Von Storch: My morals come from my Christian faith. I am also a firm believer in the rule of law which provides society with the institutional framework in which free markets operate. Great thinkers such as economist Friedrich Hayek and President Ronald Reagan are an inspiration and their legacy is still relevant. Hayek’s The Road to Serfdom warned of the “danger of tyranny that inevitably results from government control of economic decision-making through central planning,” a prediction that has proved completely accurate.

I also believe in the value of direct democracy. Switzerland, for example, implements direct democracy in order to grant their citizens a say on important issues, which gives them a real sense of self-government. We should do this too. When it comes to the European Union (EU), I am very much in favor of trade—whether it be goods, services, labour or capital. But this does not require a European super-state, but only peaceful economic cooperation among independent sovereign nations.

Williams: What is the position of the AfD regarding Islam? Do accusations of “Islamophobia” have any merit?

Von Storch: A person’s relationship with God is a private matter that should be left between them and God in a modern, secular, democratic nation-state. Muslims who accept and embrace our liberal secular society are not the problem. It is political Islam that we take issue with. That is, Muslims who wish to force their religion, laws, and values on Germany. We do not want sharia law or separate Islamist political institutions in our country.

In reality, however, Islamic organizations in Germany have refused to distance themselves from sharia law. There have been Islamist terror attacks in Würzburg, Ansbach, Berlin, and Hamburg and yet just a few hundred Muslims participated in the anti-terror demonstrations in Cologne. In Germany, studies have shown that almost 40 percent of the Muslim population in Western Europe supports extremist views. In numerous mosques, one hears sermons promoting jihad and the primacy of sharia law. These beliefs go against our constitution, which is the supreme law in Germany.

It is unfair as well as fundamentally untrue to label a realistic political approach to Islam as “Islamophobia.” The left loves to substitute labels and insults for rational argument, but in the case of Islam, reason and honest debate are what is needed—not cheap slogans.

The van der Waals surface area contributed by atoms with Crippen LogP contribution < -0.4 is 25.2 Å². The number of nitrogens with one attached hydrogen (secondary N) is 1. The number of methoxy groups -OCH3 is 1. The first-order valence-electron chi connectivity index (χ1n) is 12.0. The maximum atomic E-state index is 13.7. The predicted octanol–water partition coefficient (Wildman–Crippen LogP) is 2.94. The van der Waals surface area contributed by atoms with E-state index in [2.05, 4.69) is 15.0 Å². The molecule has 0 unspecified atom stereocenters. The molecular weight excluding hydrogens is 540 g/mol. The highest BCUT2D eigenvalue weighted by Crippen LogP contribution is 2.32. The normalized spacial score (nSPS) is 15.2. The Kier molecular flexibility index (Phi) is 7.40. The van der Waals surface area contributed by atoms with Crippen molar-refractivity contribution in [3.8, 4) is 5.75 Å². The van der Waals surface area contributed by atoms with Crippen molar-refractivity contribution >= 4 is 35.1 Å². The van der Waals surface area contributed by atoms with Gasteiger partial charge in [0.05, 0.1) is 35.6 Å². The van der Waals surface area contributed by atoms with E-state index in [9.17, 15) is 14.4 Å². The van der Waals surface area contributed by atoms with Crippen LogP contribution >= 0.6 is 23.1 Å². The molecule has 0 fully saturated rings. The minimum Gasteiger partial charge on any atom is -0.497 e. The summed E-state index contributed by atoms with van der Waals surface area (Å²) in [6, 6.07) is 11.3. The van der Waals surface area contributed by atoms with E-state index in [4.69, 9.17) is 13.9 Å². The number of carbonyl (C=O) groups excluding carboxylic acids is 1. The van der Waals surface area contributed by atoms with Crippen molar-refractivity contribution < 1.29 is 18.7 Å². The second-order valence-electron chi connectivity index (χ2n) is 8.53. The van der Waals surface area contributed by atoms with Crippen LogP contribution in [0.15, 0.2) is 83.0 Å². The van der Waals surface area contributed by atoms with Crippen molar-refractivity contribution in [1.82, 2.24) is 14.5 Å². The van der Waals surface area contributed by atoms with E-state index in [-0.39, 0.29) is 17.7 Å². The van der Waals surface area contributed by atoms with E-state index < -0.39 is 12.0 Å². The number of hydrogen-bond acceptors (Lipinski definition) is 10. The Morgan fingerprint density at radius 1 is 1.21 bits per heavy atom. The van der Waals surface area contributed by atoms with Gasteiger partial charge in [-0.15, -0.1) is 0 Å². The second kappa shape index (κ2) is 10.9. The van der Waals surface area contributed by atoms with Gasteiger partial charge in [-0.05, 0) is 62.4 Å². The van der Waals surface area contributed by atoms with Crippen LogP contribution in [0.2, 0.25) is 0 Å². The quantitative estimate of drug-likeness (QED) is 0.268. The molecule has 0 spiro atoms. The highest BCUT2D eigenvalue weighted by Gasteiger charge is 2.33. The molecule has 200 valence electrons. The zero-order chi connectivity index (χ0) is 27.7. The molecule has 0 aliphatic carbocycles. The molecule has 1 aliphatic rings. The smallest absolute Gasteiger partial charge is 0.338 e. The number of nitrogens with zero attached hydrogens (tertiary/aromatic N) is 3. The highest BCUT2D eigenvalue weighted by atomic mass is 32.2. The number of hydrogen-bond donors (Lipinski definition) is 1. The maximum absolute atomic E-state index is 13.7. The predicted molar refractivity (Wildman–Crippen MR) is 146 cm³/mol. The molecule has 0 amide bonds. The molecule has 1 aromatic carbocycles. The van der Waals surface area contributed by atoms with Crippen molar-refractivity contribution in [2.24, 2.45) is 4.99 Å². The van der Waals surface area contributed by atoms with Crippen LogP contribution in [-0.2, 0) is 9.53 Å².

Williams: You have been sharply critical of Germany’s open-door immigration policy. What went wrong here and what have the consequences been?

Von Storch: When Merkel opened the borders, she brought more than one million illegal immigrants into Germany. Not only did she violate our laws and constitution but she placed the people of other European states at risk as well. The whole thing has been a catastrophe.

Some 90 percent of Germany’s illegal immigrants were young Muslim men who have shown little interest in integrating into German society. The crime rate has exploded, and sexual assaults, such as those in 2015 against women in Cologne, have become endemic. Moreover, the costs have been astronomical and the German taxpayer is now burdened with a bill of some 115 billion Euros.

Again, an honest look at the human and financial costs of these policies is essential rather than labelling opponents as xenophobic. Political leaders have the responsibility to look to the good of their own citizens before engaging in social experiments that may have disastrous consequences.

In order for the AfD to flourish in the long term, members such as Beatrix von Storch need to be in a majority over the uncouth idiots who came up with the piglet poster. We shall see.